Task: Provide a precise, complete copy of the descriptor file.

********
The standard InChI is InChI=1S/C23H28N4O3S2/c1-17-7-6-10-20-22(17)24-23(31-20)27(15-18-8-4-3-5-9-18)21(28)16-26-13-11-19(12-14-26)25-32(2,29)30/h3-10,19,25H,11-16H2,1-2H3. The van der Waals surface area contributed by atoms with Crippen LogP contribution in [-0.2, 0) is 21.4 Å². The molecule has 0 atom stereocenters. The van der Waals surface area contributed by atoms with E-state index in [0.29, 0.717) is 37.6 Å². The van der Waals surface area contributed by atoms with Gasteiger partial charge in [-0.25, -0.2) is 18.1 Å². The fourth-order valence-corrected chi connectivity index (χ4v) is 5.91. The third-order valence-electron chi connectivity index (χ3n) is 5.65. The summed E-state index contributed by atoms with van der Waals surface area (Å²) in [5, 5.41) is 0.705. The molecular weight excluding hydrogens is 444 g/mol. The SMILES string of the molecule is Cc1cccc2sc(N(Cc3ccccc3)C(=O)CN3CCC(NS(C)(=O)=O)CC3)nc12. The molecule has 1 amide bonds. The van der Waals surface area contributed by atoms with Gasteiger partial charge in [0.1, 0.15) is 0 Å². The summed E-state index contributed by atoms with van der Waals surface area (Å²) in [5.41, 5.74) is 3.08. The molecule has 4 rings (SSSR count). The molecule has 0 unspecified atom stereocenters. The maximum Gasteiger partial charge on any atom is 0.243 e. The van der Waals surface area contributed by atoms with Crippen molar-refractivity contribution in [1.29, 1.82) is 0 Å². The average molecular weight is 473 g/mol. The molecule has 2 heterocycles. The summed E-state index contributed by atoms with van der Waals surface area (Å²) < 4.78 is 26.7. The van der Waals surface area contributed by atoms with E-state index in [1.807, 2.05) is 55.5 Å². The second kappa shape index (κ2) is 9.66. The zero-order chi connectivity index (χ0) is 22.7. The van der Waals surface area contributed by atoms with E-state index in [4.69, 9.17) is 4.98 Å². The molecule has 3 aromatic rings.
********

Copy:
The standard InChI is InChI=1S/C23H28N4O3S2/c1-17-7-6-10-20-22(17)24-23(31-20)27(15-18-8-4-3-5-9-18)21(28)16-26-13-11-19(12-14-26)25-32(2,29)30/h3-10,19,25H,11-16H2,1-2H3. The van der Waals surface area contributed by atoms with Crippen LogP contribution in [-0.2, 0) is 21.4 Å². The molecule has 0 atom stereocenters. The van der Waals surface area contributed by atoms with E-state index in [0.29, 0.717) is 37.6 Å². The van der Waals surface area contributed by atoms with Gasteiger partial charge in [-0.25, -0.2) is 18.1 Å². The fourth-order valence-corrected chi connectivity index (χ4v) is 5.91. The third-order valence-electron chi connectivity index (χ3n) is 5.65. The summed E-state index contributed by atoms with van der Waals surface area (Å²) in [5, 5.41) is 0.705. The molecular weight excluding hydrogens is 444 g/mol. The SMILES string of the molecule is Cc1cccc2sc(N(Cc3ccccc3)C(=O)CN3CCC(NS(C)(=O)=O)CC3)nc12. The molecule has 1 amide bonds. The van der Waals surface area contributed by atoms with Gasteiger partial charge in [0.1, 0.15) is 0 Å². The summed E-state index contributed by atoms with van der Waals surface area (Å²) in [5.41, 5.74) is 3.08. The molecule has 4 rings (SSSR count). The molecule has 0 unspecified atom stereocenters. The maximum Gasteiger partial charge on any atom is 0.243 e. The van der Waals surface area contributed by atoms with Crippen molar-refractivity contribution in [1.29, 1.82) is 0 Å². The average molecular weight is 473 g/mol. The molecule has 2 heterocycles. The summed E-state index contributed by atoms with van der Waals surface area (Å²) < 4.78 is 26.7. The van der Waals surface area contributed by atoms with E-state index in [1.807, 2.05) is 55.5 Å². The second kappa shape index (κ2) is 9.66. The zero-order chi connectivity index (χ0) is 22.7. The van der Waals surface area contributed by atoms with E-state index in [4.69, 9.17) is 4.98 Å². The molecule has 3 aromatic rings.